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Law Photography

Photography bans, and their inconsistent enforcement suck

At this point, I would call myself a “semi-pro” photographer. I have photos hanging in an art gallery. I have sold a few pieces. I have done work under contract. I’ve had a waitress at a popular establishment that serves hot wings ask me to take photos of her for their company’s calendar. (Though I sadly lost her contact info.) So all of that is to say that my camera gets a good workout.

I have a degree in journalism, and took photojournalism-specific and media law classes in pursuit of that degree. I’ve worked as a professional editor. All of that is to say that, though I am not a lawyer, I should probably know a thing or two about when and where you can and cannot take a photo. (And even so, I have consulted an attorney about that very subject, as well.)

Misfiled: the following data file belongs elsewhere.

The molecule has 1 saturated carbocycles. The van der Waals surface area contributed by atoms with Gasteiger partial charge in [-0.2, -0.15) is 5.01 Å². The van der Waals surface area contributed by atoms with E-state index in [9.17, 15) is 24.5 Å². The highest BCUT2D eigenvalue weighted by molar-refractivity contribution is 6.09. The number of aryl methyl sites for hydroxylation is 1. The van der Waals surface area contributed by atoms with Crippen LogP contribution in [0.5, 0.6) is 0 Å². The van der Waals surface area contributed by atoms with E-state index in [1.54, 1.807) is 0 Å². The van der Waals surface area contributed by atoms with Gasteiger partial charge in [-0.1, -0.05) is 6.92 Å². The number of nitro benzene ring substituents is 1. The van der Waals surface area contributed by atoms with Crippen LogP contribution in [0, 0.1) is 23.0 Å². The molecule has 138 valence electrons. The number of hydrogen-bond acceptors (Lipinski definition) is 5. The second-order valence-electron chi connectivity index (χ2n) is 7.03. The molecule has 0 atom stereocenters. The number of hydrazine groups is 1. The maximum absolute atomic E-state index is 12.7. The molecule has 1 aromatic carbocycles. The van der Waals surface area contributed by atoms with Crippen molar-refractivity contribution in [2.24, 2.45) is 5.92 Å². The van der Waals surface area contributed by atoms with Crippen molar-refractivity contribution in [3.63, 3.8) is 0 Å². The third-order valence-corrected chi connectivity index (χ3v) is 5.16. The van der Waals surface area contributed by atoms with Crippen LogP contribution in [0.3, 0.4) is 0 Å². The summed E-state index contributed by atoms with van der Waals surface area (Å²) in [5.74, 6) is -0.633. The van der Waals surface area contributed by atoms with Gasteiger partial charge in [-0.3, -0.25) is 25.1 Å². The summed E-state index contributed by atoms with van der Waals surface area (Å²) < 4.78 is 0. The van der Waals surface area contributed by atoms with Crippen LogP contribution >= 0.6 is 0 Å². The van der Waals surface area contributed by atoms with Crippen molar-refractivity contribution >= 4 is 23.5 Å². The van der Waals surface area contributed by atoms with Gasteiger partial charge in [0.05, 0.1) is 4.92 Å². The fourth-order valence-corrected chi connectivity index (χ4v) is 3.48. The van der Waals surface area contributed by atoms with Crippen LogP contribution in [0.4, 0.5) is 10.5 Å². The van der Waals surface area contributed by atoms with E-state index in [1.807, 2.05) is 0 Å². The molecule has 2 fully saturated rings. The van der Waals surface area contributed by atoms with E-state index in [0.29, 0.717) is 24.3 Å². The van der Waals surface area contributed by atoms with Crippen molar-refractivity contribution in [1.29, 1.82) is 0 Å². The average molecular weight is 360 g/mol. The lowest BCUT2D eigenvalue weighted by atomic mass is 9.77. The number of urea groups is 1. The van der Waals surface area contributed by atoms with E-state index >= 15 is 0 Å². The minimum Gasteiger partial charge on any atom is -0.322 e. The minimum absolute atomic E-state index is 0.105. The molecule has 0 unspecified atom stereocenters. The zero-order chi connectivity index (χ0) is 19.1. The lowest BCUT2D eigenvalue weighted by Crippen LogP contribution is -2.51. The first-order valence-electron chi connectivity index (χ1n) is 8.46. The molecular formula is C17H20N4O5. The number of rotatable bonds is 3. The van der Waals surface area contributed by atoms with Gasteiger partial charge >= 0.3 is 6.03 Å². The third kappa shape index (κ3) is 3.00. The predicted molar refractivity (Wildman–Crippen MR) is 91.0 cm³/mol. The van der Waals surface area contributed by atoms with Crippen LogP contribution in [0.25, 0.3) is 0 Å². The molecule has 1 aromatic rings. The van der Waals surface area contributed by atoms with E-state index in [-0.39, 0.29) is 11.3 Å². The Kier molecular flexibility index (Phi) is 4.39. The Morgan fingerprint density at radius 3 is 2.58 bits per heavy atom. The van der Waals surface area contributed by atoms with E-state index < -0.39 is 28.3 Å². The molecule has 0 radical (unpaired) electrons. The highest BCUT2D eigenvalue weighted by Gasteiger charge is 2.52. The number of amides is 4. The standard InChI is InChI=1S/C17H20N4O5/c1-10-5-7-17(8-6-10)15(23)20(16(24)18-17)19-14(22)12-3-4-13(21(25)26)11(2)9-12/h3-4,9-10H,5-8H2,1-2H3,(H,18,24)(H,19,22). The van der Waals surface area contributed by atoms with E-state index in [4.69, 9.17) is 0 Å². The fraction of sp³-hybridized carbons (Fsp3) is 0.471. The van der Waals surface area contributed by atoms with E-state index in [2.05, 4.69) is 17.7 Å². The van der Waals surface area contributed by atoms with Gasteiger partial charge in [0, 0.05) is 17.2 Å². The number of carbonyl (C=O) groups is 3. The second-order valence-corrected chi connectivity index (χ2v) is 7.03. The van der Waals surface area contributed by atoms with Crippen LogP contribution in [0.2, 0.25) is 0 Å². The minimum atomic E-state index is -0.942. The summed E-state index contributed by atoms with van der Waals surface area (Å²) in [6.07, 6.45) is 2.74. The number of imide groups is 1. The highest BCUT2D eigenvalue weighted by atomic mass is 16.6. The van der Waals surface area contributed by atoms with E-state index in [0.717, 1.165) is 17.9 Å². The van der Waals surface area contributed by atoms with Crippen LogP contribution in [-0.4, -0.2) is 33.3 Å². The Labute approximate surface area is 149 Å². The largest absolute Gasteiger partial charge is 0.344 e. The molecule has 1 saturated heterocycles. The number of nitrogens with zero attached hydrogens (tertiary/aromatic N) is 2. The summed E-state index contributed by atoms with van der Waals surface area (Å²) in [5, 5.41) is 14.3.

So it really irks me to see things like this happening more and more often:
Photographers harassed by security at Union Station … even while interviewing Amtrak’s chief spokesman.

It has happened to me more than a couple of times.

Not to go off on a rant here (I know … too late), but selective and arbitrary bans on photography are an incredibly unfortunate, shortsighted and quite frankly ignorant abuse of authority. They are not only bad for art, they are bad for journalism. They are bad for democracy and for America. The UK, too.

UPDATE: Alleluia and an Amen from Congresswoman Eleanor Holmes Norton. Good on her!

3 replies on “Photography bans, and their inconsistent enforcement suck”

When I read about stuff like this it just makes my blood boil. I have yet to be stopped or questioned, but I’ve been expecting it.

About your comment on these bans being bad for democracy, has this administration ever seemed to care about democracy?

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